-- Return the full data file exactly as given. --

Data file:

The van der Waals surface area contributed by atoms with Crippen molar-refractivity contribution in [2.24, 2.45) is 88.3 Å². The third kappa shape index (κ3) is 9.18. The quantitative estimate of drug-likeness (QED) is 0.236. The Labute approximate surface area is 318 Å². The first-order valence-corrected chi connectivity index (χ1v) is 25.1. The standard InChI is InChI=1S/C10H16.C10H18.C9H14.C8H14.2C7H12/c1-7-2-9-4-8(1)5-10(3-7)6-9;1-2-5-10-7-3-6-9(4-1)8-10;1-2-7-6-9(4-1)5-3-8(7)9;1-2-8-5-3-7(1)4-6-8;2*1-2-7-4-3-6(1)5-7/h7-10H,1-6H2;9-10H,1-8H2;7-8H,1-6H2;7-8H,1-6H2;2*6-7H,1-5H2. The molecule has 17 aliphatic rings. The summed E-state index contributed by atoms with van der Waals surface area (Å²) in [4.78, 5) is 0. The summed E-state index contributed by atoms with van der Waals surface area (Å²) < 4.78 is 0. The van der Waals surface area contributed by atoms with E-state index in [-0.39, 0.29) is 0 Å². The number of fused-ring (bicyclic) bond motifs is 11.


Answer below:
The van der Waals surface area contributed by atoms with Crippen molar-refractivity contribution in [2.24, 2.45) is 88.3 Å². The third kappa shape index (κ3) is 9.18. The quantitative estimate of drug-likeness (QED) is 0.236. The Labute approximate surface area is 318 Å². The first-order valence-corrected chi connectivity index (χ1v) is 25.1. The standard InChI is InChI=1S/C10H16.C10H18.C9H14.C8H14.2C7H12/c1-7-2-9-4-8(1)5-10(3-7)6-9;1-2-5-10-7-3-6-9(4-1)8-10;1-2-7-6-9(4-1)5-3-8(7)9;1-2-8-5-3-7(1)4-6-8;2*1-2-7-4-3-6(1)5-7/h7-10H,1-6H2;9-10H,1-8H2;7-8H,1-6H2;7-8H,1-6H2;2*6-7H,1-5H2. The molecule has 17 aliphatic rings. The summed E-state index contributed by atoms with van der Waals surface area (Å²) in [4.78, 5) is 0. The summed E-state index contributed by atoms with van der Waals surface area (Å²) < 4.78 is 0. The van der Waals surface area contributed by atoms with E-state index in [-0.39, 0.29) is 0 Å². The number of fused-ring (bicyclic) bond motifs is 11.